Sunday, July 5, 2009

What Makes God's Ideals Ideal?

I believe one of the subtle messages Jesus taught about ideals is that it is not enough, nay it is nearly meaningless I tell you, to follow ideals with practicality in mind. Meaning, if one follows ideals only within the context of what is deemed practical, he will likely never follow them when they are at all meaningful. In other words, I think Jesus was teaching us that ideals are only truly ideal when they are not practical.

For instance, consider Jesus' teachings on love as an ideal. If treated as such, love is most ideal or perhaps only ideal when it involves loving those that are most difficult to love. If you only love those that reciprocate, what credit is that to you? Even the devil of hell and mobsters are quite capable of this! Loving only those that love you certainly is practical but is far from ideal. Applying this principal to other things like forgiveness and mercy, it appears many might believe in ideals. However, their Achilles' heel prohibits them from actually exercising these ideals when it is impractical to do so. But when an ideal is exercised only when it is practical, it will not be followed when it is most needed. This is not ideal.

Isn't it touching that people have sympathy for an abused baby or an abandoned puppy? Of course people have sympathy for them! But this is a case of practical sympathy. It does not require anything close to that of a saint to be sympathetic to the plight of a suffering child or defenseless puppy. But what about having genuine sympathy for a convicted rapist, drug abuser or child molester facing dire consequences entirely brought on by his irresponsible and reckless behavior? At this point, most would adopt the ideal that he is reaping what he has sown. This certainly feels much more emotionally comforting for most because it is practical. Which means any and all sympathy for a “low-life” like this is conveniently abandoned in favor of the emotional satisfaction of feeling like he is getting what he deserves. But if the ideal of sympathy is taken seriously, what could possibly be a better demonstration of it than to have sympathy especially for a dreg like this?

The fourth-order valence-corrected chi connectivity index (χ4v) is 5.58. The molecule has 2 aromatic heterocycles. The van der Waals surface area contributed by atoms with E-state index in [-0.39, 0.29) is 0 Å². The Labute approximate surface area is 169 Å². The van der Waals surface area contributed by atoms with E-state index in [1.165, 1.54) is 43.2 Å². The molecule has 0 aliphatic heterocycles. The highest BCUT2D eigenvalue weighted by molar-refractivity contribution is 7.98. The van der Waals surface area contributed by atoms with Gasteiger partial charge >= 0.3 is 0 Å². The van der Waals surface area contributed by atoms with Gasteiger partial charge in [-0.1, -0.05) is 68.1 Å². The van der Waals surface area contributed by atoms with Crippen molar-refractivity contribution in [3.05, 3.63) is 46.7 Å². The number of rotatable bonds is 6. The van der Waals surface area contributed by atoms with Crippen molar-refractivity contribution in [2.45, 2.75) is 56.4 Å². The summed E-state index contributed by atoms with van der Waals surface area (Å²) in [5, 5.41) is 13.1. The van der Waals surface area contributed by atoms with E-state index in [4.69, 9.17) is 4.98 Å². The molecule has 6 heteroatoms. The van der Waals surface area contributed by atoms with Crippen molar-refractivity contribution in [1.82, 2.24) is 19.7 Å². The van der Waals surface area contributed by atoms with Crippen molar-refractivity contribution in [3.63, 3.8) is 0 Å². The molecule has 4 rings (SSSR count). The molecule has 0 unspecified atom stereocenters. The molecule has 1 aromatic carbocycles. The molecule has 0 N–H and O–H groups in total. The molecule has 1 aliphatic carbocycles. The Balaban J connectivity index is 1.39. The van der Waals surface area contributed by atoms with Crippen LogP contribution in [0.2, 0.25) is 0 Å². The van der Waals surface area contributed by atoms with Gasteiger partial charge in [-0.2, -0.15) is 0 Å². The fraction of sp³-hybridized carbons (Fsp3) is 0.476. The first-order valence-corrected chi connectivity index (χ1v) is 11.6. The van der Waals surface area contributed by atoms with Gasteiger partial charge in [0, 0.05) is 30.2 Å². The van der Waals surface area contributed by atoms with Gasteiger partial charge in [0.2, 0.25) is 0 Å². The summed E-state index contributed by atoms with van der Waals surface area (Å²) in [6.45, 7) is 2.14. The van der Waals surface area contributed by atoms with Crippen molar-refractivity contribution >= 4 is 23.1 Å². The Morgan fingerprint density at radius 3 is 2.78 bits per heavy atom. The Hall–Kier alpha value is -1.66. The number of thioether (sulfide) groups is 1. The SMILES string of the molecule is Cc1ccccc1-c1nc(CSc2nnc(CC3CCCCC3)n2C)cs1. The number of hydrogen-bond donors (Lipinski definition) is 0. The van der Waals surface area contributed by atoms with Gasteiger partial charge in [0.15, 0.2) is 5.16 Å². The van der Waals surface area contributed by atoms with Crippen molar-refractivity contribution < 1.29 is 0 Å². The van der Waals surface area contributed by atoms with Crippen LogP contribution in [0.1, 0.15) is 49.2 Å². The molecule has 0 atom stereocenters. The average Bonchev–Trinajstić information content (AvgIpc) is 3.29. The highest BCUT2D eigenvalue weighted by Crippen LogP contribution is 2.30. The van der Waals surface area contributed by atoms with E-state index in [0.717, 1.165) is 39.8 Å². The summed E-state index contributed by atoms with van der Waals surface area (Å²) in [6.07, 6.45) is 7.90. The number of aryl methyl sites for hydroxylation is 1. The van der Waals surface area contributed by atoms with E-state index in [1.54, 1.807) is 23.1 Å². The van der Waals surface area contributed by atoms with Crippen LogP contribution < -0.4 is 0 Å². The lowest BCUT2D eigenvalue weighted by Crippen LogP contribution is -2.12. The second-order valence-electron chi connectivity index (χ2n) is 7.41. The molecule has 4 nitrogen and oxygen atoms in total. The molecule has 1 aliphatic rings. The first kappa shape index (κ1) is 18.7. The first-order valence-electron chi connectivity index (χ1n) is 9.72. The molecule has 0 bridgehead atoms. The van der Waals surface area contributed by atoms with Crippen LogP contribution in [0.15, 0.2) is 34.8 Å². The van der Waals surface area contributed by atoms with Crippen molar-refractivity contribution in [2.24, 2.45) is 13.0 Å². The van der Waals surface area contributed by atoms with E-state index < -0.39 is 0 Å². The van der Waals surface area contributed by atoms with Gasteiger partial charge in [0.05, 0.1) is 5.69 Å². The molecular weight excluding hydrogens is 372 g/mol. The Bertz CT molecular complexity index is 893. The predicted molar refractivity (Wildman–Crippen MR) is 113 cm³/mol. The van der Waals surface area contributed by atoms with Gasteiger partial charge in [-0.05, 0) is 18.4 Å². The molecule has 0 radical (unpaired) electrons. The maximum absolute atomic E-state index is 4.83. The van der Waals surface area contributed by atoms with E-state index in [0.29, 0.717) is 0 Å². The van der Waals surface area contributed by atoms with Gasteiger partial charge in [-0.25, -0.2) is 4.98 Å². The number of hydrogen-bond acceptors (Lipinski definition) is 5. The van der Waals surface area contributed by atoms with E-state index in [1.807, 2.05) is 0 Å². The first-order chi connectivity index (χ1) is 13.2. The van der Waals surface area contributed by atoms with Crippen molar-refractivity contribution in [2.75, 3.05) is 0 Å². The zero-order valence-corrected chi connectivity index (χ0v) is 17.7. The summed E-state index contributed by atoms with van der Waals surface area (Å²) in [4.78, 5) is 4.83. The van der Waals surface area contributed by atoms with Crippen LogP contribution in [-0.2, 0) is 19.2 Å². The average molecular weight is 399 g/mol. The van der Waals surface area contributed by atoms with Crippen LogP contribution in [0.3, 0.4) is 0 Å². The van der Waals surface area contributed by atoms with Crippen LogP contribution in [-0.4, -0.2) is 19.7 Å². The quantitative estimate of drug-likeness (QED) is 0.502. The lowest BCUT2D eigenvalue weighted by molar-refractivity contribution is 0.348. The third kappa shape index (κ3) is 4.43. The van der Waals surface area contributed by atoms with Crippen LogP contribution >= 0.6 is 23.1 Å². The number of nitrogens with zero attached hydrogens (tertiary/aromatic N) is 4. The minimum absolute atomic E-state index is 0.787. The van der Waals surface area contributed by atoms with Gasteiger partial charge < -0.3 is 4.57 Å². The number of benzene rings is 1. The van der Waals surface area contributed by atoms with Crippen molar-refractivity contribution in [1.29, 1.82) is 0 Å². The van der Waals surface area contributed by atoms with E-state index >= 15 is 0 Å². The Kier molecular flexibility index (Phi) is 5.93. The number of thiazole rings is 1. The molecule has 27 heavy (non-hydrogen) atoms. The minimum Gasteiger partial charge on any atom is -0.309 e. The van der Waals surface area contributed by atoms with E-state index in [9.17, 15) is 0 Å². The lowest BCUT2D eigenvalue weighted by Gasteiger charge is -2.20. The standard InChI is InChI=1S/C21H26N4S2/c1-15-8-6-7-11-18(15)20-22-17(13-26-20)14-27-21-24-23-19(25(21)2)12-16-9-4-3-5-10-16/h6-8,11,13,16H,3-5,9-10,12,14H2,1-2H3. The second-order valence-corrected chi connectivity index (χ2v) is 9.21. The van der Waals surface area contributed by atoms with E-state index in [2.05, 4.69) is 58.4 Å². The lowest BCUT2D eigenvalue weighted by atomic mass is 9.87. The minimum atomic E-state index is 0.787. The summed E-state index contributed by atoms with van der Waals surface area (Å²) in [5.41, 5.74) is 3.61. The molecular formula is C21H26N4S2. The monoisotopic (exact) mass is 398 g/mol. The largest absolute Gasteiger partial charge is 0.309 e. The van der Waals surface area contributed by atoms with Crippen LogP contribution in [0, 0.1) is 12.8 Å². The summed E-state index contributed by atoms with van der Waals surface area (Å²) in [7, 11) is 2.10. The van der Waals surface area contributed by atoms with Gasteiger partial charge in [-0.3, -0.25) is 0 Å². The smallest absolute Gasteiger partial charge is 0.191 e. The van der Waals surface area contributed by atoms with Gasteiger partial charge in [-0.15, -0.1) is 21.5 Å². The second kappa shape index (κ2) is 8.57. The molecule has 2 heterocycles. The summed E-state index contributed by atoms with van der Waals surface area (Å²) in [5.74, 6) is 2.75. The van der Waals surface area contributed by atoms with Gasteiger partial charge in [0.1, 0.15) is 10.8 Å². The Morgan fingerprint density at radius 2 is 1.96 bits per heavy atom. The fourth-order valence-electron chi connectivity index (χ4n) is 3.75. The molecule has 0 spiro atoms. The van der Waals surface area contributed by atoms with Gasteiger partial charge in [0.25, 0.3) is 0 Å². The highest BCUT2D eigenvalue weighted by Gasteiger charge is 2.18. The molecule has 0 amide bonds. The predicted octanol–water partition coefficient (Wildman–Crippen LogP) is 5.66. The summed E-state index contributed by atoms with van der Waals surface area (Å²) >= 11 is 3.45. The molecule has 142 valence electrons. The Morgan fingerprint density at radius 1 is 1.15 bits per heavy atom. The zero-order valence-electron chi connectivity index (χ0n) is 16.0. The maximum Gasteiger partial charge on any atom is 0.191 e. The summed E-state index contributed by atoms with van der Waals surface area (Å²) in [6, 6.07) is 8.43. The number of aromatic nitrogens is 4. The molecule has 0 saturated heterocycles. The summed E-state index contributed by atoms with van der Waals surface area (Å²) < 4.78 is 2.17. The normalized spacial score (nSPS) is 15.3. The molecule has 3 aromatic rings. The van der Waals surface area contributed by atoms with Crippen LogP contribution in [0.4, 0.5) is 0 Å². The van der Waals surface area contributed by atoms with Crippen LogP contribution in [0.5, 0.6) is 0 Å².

Conversely, if we subscribe to the ideal that one should reap what he sows, there is no reason to have sympathy for a penniless widow if she is penniless because she did not prepare responsibly for this possibility. Are there many people that would not have sympathy for this woman? I would like to think not! My point is that no matter how much we try to act out and uphold ideals, if we do not do so absolutely, our ideals become merely relative. Which means they are not really ideal. They are simply arbitrary based on any given individual's preference.

With this realization then, I must admit I fail to see God as the author of many of our supposed "ideals" and moral convictions. Rather, I see ego as its principle author.

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